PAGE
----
The cost of Medicare Part D plans can vary. People with low incomes can get help with these costs. Learn more, here.
Part D drug plans have four different costs: the premium, the deductible, co-payments, and the coverage gap or “donut hole.” The Affordable Care Act increases coverage in the donut hole until the gap closes in 2020.
The premium is the amount you pay each month to the Part D plan for coverage. Each Part D plan has a different monthly premium. If you are on Medicaid and select a LIS-approved Part D plan, you should not have to pay any premium.
If you are on VPharm and select a LIS-approved Part D plan, you should not have to pay a Part D premium, but you still have to pay your monthly $15, $20, or $50 premium to the State of Vermont.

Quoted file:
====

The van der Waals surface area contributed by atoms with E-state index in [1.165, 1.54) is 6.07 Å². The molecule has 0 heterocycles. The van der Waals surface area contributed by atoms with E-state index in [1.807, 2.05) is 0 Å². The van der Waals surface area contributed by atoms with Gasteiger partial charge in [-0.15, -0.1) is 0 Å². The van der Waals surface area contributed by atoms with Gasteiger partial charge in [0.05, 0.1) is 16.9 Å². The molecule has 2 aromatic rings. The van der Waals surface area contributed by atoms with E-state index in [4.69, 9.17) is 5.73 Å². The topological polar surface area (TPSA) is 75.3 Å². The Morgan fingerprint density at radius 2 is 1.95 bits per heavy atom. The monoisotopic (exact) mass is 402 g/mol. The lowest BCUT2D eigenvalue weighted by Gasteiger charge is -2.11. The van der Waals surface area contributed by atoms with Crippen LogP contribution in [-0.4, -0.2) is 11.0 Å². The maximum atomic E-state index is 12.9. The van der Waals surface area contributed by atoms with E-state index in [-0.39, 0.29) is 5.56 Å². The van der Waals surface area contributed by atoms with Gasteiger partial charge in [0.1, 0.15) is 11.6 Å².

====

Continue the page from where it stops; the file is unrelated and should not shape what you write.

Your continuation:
The yearly deductible is the amount you must pay out of your own pocket before your coverage begins. This amount is in addition to your Monthly Premium. The deductibles for 2017 go from $0 to $400 for the year.
If you are on Medicaid, VPharm1 or LIS, you should not have to pay a deductible. If you have VPharm2 or VPharm3, you may have to pay the deductible (and co-payment) for non-maintenance drugs.
A co-payment is money you must pay out of your pocket when you fill your prescription at the pharmacy. Some plans do not have co-payments. Other plans may have different co-pays for different types of drugs. Some plans may have co-payments of $25 or more for every prescription. The plan’s drug formulary will tell you what co-payments you will owe for each drug.
If you are on Medicaid, your co-payment should not be more than $8.25 for any one covered drug. If you are on VPharm, your co-payments will be $1 or $2 for covered drugs.